We live in a narcissistic culture fuelled by a perfectly curated self-image. Standing out in individuality is not an option; it is a requirement. A full-on designer uniform is traditionally connotated to the “image” of a fashion student, proof that they belong in the industry of their professional dreams. Going to a prestigious fashion school puts one under pressure, especially when some people around you are buying Bottega bags as casually as a Tesco sandwich. The ones who cannot afford it, feel shame, low confidence, and are even seduced by the idea of giving up. In a recent Instagram poll we conducted for the sake of this article, 64% out of 4195 respondents voted YES, when being asked if they feel the pressure to dress in designer clothing at school or at work. 72% of the voters have struggled financially in order to afford a certain piece, and only 17% said that their fashion job would casually allow them to purchase a designer item. Studying fashion is expensive and especially design degrees require huge funds to create collections confirms MA Fashion graduate Brais Albor. Pauline Dujancourt, another MA Fashion graduate, admits overdrafting her bank account in order to afford the materials for her projects.
“You get sucked up in a designer’s entire story and you want to become a part of their journey by collecting their clothes.” – Alessandro Todisco, Graphic Communication Design student, Central Saint Martins
“When I started studying fashion art direction at the Manchester School of Art, I had this desire to brand myself. I spend so much money on clothes that were eccentric, just to create an image of myself”, says Meg Parrot, creative copywriter at Sevenstore. The items she spoke of weren’t necessarily designer, but she felt pressured to to live up to “the art school individual”. Alessandro Todisco, a first-year Graphic Communication Design student at Central Saint Martins also agreed that he feels the pressure to dress in designer clothing at university. But against all common assumptions of peer pressure, he started feeling this stress once he started getting more and more interested in fashion. “You get sucked up in a designer’s entire story and you want to become a part of their journey by collecting their clothes. Every decision of a designer garment has a meaning behind it, there is a concept and a thought, which is something very beautiful”, he continues.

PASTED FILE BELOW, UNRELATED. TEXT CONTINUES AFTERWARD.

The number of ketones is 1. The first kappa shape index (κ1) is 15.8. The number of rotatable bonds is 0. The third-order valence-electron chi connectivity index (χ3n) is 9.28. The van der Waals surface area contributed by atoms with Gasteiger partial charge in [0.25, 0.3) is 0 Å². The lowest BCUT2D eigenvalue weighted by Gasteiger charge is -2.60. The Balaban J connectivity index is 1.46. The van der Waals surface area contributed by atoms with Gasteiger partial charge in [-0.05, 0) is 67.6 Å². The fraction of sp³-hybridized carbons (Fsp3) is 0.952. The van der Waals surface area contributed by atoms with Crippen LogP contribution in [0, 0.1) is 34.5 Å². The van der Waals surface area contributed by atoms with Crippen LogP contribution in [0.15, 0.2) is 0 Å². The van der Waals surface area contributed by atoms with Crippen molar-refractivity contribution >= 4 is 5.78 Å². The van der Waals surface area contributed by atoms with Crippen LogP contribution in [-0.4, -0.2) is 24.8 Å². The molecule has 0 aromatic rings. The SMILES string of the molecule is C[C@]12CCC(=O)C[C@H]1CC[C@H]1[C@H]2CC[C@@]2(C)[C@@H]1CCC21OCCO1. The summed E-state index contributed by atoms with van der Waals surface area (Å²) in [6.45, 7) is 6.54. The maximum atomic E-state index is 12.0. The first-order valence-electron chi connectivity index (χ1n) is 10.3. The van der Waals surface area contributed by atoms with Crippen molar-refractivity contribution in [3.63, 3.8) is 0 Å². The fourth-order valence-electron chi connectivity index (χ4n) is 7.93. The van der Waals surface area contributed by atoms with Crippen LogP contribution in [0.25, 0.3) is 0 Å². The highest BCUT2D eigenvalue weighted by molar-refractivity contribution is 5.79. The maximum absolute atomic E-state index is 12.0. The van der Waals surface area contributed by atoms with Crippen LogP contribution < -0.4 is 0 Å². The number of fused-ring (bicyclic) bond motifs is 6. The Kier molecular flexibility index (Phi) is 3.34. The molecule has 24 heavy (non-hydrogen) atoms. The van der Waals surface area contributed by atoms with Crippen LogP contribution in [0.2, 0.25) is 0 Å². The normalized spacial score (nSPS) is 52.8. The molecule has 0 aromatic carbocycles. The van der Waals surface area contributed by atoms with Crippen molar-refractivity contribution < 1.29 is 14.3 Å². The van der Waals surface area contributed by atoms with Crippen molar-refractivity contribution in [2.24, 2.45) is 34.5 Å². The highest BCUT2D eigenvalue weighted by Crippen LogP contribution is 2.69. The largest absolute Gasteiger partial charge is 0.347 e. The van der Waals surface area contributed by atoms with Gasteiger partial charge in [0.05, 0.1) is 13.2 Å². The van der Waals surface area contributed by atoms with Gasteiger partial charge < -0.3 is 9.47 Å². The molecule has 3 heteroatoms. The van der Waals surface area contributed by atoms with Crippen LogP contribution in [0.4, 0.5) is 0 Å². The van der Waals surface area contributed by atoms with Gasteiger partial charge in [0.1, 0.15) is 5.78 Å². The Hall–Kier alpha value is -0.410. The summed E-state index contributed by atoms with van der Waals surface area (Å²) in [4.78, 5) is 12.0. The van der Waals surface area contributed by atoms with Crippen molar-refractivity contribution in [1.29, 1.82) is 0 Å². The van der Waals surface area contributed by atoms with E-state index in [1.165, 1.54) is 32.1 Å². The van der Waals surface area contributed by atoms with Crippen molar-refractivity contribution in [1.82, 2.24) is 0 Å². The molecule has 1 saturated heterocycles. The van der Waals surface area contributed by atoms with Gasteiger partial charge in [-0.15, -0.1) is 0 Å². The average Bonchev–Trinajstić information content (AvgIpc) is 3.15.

“With my friends, I joke that I will be eternally writing about the clothes I can’t afford.” – Alice May Stenson, Fashion Journalism student, Central Saint Martins
Despite the beauty of the concept, the price tag of designer clothing starting in three-digit numbers can easily exceed a student’s monthly budget. Charlotte Ballard, an MA Fashion Critical studies student at Central Saint Martins, recalls the pressure to keep up to date with designer clothing during her bachelor’s degree at Institutio Marangoni. In our conversation, Ballard says that a friend of hers even put herself in debt in order to fit into the designer-dominated class.